If you ask the CEO of Apache Corp., his company made in 2016 the kind of once-in-a-lifetime find that every oil driller dreams of: a massive oil and gas field that no other company noticed, where thousands of wells could be drilled and fracked to produce massive amounts of fossil fuels — and, in theory, profits.
Indeed, Apache expects a staggering amount of oil and gas can be found in this stretch of West Texas desert: 3 billion barrels of oil; 75 trillion cubic feet of natural gas; and even more natural gas liquids like ethane and propane, which feed plastics production. And it all sits on the outer margins of the famously prolific Permian Basin, where in 2017, one out of every three barrels of shale oil in America was pumped.
Alpine High, as the company named its discovery, was in a little-drilled area near Pecos, Texas, right on the outskirts of the Permian, on land ignored by other drillers who assumed there would be little potential for big oil finds letting Apache buy up leases for a fraction of the price of nearby land.
“We are incredibly excited about the Alpine High play,” John Christmann, Apache CEO, said at the time, “and its large inventory of repeatable, high-value drilling opportunities.”
But Apache’s big oilfield dreams risk doing irreversible harm to an irreplaceable place — and, some financial analysts warn, with no clear promise of big profits. Already, there are signs the wells may not live up to Apache’s early hopes and pressure has been growing from Wall Street to stop pouring money into huge infrastructure projects based on risky assumptions.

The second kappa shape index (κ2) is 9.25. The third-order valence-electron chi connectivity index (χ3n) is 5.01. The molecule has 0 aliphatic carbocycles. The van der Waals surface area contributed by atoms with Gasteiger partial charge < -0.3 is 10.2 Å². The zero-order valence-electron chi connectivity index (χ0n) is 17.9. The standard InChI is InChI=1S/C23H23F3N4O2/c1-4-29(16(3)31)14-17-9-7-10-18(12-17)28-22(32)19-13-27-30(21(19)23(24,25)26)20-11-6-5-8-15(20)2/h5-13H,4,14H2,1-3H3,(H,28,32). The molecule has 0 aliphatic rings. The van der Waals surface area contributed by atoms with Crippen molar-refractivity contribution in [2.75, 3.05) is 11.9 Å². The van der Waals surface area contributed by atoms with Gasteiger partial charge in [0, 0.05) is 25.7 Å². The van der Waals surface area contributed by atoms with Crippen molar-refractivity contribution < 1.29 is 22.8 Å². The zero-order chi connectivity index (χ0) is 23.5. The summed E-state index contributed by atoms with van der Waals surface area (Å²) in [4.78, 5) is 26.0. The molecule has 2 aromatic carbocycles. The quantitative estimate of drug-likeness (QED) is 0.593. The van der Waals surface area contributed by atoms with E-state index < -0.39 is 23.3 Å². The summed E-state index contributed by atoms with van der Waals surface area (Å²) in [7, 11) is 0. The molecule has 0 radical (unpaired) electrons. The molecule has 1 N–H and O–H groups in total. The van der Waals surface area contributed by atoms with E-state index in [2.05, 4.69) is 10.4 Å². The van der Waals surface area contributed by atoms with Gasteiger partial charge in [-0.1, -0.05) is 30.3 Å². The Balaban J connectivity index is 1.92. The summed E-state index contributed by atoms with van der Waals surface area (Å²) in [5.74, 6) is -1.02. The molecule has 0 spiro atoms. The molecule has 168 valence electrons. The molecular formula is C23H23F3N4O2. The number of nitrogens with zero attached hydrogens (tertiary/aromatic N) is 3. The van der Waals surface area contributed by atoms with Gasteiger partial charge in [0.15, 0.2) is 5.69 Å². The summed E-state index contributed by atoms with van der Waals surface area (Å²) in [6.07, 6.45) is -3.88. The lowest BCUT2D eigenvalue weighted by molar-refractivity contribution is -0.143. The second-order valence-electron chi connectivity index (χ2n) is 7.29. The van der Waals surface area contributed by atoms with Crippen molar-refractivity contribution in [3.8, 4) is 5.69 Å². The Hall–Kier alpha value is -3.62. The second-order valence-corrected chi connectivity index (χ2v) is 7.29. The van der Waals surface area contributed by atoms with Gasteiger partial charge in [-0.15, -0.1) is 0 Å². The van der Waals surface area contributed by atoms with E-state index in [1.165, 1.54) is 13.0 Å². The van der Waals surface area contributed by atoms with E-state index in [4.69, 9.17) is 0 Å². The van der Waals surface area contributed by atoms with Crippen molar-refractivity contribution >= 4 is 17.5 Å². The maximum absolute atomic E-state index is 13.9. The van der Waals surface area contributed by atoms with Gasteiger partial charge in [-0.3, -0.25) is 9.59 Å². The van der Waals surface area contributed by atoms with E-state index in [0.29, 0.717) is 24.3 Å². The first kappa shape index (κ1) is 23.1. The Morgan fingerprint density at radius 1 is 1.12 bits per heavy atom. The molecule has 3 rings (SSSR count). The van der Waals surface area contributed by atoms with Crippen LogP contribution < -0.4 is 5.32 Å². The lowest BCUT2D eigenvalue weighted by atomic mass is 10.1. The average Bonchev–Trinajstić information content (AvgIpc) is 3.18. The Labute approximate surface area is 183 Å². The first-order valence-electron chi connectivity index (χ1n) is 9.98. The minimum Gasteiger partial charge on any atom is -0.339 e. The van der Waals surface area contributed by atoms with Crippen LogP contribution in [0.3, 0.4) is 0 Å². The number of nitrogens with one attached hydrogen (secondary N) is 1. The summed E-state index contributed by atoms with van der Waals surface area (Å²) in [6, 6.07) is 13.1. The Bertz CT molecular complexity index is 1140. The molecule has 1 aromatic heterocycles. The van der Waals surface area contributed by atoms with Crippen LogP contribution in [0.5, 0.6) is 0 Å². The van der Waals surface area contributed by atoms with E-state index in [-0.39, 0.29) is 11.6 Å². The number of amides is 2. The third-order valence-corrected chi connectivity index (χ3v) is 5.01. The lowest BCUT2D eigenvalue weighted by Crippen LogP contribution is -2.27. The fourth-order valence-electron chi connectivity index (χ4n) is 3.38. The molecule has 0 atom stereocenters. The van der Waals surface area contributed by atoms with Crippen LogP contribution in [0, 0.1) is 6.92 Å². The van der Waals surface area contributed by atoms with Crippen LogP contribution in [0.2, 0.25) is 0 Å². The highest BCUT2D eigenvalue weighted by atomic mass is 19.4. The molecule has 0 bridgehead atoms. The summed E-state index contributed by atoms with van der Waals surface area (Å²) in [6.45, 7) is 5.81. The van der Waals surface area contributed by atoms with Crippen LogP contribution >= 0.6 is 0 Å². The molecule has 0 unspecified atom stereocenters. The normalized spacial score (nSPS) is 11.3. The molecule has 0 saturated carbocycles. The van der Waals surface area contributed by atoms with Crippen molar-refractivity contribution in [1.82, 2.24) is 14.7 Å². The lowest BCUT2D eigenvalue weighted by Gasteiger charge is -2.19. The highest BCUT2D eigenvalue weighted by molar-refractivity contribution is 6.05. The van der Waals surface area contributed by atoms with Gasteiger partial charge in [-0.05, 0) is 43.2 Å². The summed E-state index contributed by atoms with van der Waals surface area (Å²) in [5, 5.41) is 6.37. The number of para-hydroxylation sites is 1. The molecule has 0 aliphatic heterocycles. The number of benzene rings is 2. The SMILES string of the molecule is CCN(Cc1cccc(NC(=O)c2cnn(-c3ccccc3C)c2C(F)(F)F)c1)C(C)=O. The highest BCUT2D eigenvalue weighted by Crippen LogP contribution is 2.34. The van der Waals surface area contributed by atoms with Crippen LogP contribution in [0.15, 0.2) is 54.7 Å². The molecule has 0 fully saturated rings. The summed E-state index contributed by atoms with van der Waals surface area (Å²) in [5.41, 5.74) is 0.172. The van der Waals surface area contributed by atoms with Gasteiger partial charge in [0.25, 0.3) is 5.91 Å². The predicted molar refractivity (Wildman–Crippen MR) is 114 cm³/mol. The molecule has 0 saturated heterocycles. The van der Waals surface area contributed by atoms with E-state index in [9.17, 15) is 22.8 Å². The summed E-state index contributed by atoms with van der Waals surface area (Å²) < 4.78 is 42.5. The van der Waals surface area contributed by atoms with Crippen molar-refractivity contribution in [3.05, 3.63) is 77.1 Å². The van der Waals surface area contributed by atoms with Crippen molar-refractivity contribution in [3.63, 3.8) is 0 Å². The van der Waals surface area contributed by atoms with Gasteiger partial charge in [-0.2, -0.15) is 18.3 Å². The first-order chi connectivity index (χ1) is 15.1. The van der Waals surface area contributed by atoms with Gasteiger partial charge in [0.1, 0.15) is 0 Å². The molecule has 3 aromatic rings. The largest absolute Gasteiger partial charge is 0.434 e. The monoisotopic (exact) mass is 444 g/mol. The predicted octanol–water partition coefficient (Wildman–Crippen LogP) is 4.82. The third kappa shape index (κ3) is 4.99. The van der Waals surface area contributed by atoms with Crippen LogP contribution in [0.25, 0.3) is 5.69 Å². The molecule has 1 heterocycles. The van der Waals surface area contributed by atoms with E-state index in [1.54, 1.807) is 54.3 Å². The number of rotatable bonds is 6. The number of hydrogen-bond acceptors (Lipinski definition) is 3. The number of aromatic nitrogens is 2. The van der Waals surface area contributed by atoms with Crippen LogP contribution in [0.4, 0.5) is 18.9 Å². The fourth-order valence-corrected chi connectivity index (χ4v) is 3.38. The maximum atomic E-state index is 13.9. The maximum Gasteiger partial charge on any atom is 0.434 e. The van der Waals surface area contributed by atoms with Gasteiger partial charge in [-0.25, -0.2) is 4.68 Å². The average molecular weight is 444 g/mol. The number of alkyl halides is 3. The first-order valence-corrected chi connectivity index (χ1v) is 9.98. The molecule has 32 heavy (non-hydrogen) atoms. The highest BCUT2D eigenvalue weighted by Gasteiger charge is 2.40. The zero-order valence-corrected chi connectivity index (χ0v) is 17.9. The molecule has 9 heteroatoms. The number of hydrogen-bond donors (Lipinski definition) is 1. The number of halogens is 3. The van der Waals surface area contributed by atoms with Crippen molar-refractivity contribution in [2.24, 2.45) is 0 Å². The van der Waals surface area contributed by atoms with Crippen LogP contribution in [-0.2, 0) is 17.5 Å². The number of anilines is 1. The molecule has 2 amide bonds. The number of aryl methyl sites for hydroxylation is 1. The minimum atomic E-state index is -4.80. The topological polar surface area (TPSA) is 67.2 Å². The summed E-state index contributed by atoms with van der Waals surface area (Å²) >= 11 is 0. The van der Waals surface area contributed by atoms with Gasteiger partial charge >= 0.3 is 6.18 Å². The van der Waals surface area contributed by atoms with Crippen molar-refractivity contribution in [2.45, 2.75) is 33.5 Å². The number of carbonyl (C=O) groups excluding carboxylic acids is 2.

Nonetheless, Apache seems to still be dreaming big, pressing forward with plans to drill up to 5,000 wells, each with its own toxic wastewater, gas flares, and air pollution, all in the middle of one of the most ecologically sensitive places in West Texas.
The Manufacturing Model
Part of what sets Alpine High apart is Apache’s belief that the shale there is uniformly loaded with fossil fuels — or as Christmann put it in October, Alpine High includes multiple layers of underground rock that are “consistent, predictable, and contiguous” and “saturated with hydrocarbons.”
“The difference is this was laid out in a very quiet, tranquil marine environment,” he told attendees at the DUG Executive conference in Houston last month. “Sea level didn’t move much. It was just gradually rising and falling. It sets up an environment where you can do large-scale deposition [of fossil fuel] that’s pretty uniform,” he said.